Win a Royal Enfield


| 8/7/2020 3:34:00 PM


Retro classics are a part of the motorcycle industry we've kept a close eye on since the founding of this magazine in the summer of 2005.

royal-enfield

Over the years we've featured new model profiles of many of the big hitters like the myriad iterations of the Triumph Bonnevilles, Scramblers, Thruxtons and more, along with Royal Enfield Bullets, Moto Guzzi V7s and a host of retro models from other manufacturers.

Triumph started with just one model, the Bonneville, when their modern version debuted at the Munich Motorcyle Show in September of 2000. Today Triumph builds a whole line of retros, so many, in fact, that they form their own category: Modern Classics. Ten models fill out the list, some with even further trim levels and special versions. The Classics have been such a hit that it is rumored that they make up half of motorcycle sales for Triumph.

We've also featured the recent debut of the Royal Enfield 650 twins, the INT650 and the Continental GT. We're delighted to see the interest that is still growing in them today.



Our contributors and readers love them. MC contributor Joe Berk and friend Joe Gresh took a trip from California south to Baja, Mexico, aboard a Bullet and an INT650 last summer. Berk came home ready to buy a twin, and recently purchased a bright orange INT650 of his own. Heck, I'd thought about buying one myself, but I ran into a stellar deal on a 2008 Triumph Bonneville Black (another story for another day).

stevesnyder
9/17/2020 9:14:39 PM

Going back to 1950 when R.E. introduced one of the first motorcycles with a telescopic front fork suspension and a swing arm rear suspension with a 500cc twin, my friend and I rode from Indinapolis to New York City, took a freighter to Germany Received our International Drivers License then rode to Kiel to visit a relative to a friend that had been a high Nazi official, then the a very quiet person and the chief clerk in Kiel. From there to Munich to visit a friend that ran an NGO which later was revealed as CIA. Onto Austria, Switzerland, Italy, France, Belgium, Hollad, and to England including the I.O.M. On our visit to the Royal Enfield factory, the engineers took our bike apart to see the evidence of about 8000 miles of travel. Also had lunch with Wilson Jones, the designer of our well traveled Royal Enfield. Got back home in Indianapolis one month late for my senior year in high school. Basically could not communicate with my high school classmates most of whom had not been outside of Indiana. Almost the same experience during my freshman year at Indiana University. Went back to Europe on a Triumph in 1960 including a two week visit in then Communist Czechoslovakia; using a journalist credential to visit Java/C.Z. motorcycle works. Regards, Steve Snyder, PhotoMedia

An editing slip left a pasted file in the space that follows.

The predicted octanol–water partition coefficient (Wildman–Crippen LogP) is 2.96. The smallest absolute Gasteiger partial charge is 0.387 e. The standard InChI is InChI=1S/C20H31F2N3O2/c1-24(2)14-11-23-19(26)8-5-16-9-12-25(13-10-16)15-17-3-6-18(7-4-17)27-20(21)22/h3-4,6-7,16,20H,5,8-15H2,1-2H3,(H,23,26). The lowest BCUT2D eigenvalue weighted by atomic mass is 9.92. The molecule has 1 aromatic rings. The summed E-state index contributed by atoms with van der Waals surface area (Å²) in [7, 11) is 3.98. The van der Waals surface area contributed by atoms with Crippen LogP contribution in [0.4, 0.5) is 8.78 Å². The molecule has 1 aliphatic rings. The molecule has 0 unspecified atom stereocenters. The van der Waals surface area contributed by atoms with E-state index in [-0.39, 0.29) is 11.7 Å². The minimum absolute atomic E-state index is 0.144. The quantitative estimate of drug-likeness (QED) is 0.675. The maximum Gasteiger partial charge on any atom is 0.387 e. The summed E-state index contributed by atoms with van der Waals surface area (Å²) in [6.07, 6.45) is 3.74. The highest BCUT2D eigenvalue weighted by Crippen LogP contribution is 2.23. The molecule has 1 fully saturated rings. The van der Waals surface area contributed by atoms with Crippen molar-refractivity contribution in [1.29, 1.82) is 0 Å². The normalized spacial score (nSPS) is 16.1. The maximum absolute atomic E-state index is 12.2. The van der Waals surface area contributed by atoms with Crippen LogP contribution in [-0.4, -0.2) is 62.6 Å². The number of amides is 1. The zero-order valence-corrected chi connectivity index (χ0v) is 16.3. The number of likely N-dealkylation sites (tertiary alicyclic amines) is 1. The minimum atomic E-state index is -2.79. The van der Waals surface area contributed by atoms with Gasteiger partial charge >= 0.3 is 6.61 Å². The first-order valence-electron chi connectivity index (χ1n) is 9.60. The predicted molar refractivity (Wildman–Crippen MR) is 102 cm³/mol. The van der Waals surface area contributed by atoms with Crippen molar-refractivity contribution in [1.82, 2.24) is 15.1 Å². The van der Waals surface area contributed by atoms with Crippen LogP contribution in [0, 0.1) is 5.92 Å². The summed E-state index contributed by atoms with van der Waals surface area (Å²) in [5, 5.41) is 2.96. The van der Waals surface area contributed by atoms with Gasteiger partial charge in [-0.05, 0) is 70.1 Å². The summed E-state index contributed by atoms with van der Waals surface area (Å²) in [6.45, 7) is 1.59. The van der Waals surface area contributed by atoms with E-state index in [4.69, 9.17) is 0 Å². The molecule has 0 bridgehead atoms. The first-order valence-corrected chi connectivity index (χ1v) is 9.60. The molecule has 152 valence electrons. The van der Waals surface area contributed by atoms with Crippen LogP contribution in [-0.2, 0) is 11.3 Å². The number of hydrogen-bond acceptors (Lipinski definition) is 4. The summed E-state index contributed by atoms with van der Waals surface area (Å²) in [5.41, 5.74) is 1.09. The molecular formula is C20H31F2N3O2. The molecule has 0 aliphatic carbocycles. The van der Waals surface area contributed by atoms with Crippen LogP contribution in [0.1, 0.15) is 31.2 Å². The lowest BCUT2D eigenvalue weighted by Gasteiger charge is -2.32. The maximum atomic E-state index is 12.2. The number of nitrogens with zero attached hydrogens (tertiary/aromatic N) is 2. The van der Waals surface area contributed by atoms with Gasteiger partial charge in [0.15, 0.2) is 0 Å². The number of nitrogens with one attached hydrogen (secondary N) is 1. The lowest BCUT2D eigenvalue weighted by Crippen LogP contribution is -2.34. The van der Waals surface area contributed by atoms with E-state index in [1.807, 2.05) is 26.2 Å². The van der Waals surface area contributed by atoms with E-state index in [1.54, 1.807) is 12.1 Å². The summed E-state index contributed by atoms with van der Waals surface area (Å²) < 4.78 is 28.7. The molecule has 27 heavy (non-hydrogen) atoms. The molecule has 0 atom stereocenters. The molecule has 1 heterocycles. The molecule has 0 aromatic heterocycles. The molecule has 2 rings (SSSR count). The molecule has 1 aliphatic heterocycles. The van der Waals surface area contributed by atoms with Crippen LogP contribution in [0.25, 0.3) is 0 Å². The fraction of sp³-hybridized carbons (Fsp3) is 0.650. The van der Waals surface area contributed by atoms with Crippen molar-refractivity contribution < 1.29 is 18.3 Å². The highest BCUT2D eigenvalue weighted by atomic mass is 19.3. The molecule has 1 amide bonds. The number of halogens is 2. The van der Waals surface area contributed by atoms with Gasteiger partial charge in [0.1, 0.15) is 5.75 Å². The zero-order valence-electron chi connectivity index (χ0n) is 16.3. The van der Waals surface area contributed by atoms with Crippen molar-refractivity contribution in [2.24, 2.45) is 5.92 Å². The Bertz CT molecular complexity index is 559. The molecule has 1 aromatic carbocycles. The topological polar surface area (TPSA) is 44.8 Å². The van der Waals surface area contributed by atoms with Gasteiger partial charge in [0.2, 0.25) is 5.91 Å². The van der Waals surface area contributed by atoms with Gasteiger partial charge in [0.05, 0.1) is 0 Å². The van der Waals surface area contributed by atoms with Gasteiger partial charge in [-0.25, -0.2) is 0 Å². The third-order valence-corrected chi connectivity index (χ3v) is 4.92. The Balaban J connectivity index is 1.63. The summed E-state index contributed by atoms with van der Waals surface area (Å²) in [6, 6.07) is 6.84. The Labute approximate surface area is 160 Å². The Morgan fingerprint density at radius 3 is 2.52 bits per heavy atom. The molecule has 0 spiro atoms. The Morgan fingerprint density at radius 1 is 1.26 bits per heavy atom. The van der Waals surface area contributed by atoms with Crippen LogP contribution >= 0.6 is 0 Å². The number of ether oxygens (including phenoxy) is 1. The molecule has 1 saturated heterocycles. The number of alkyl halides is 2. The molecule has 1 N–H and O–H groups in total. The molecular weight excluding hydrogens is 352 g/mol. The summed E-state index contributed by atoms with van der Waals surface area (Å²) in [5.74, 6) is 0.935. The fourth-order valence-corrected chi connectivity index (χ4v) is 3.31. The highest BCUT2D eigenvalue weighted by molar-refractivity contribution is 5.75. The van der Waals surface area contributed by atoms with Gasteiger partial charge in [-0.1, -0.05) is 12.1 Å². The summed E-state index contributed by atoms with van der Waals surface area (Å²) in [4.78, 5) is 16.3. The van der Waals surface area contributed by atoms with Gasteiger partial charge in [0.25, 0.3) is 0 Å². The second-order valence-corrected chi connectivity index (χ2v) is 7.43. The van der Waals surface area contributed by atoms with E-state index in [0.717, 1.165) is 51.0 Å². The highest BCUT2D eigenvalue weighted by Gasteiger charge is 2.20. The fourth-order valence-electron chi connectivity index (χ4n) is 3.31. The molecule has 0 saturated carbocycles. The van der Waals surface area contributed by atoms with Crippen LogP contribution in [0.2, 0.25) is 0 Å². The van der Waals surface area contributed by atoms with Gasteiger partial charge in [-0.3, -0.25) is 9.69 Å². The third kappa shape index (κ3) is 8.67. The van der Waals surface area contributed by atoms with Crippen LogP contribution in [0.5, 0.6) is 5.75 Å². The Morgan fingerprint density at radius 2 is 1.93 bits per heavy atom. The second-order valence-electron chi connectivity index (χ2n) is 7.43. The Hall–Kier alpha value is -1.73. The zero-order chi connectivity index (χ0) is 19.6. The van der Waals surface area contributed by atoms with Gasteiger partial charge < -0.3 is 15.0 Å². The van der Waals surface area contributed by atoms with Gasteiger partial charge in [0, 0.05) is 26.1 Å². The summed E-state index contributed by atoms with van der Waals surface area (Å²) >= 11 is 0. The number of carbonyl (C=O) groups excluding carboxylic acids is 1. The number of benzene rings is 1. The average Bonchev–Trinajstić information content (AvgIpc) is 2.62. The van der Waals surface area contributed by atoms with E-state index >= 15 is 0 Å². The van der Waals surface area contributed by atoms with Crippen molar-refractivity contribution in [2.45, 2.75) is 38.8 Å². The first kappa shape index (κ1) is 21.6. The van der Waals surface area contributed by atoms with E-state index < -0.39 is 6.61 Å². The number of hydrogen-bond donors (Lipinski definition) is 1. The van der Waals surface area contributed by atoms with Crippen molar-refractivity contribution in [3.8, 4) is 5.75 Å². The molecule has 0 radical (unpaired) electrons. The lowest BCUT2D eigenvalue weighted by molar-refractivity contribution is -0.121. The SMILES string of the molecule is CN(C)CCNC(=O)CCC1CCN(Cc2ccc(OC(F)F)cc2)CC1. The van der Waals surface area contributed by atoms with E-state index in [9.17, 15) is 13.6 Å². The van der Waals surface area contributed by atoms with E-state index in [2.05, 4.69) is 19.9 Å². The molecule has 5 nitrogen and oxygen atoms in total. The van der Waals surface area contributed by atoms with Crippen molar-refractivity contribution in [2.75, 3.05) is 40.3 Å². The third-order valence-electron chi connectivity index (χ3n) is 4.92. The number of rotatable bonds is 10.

stevesnyder
9/17/2020 3:50:50 PM

Going back to 1950 when R.E. introduced one of the first motorcycles with a telescopic front fork suspension and a swing arm rear suspension with a 500cc twin, my friend and I rode from Indinapolis to New York City, took a freighter to Germany Received our International Drivers License then rode to Kiel to visit a relative to a friend that had been a high Nazi official, then the a very quiet person and the chief clerk in Kiel. From there to Munich to visit a friend that ran an NGO which later was revealed as CIA. Onto Austria, Switzerland, Italy, France, Belgium, Hollad, and to England including the I.O.M. On our visit to the Royal Enfield factory, the engineers took our bike apart to see the evidence of about 8000 miles of travel. Also had lunch with Wilson Jones, the designer of our well traveled Royal Enfield. Got back home in Indianapolis one month late for my senior year in high school. Basically could not communicate with my high school classmates most of whom had not been outside of Indiana. Almost the same experience during my freshman year at Indiana University. Went back to Europe on a Triumph in 1960 including a two week visit in then Communist Czechoslovakia; using a journalist credential to visit Java/C.Z. motorcycle works. Regards, Steve Snyder, PhotoMedia


RichieRich
9/17/2020 9:00:42 AM

My son has the smaller version and enjoys it thoroughly every week with rides throughout the pandemic providing the right note of social distancing! Old school but modern tech where it makes sense is my definition of the right stuff!




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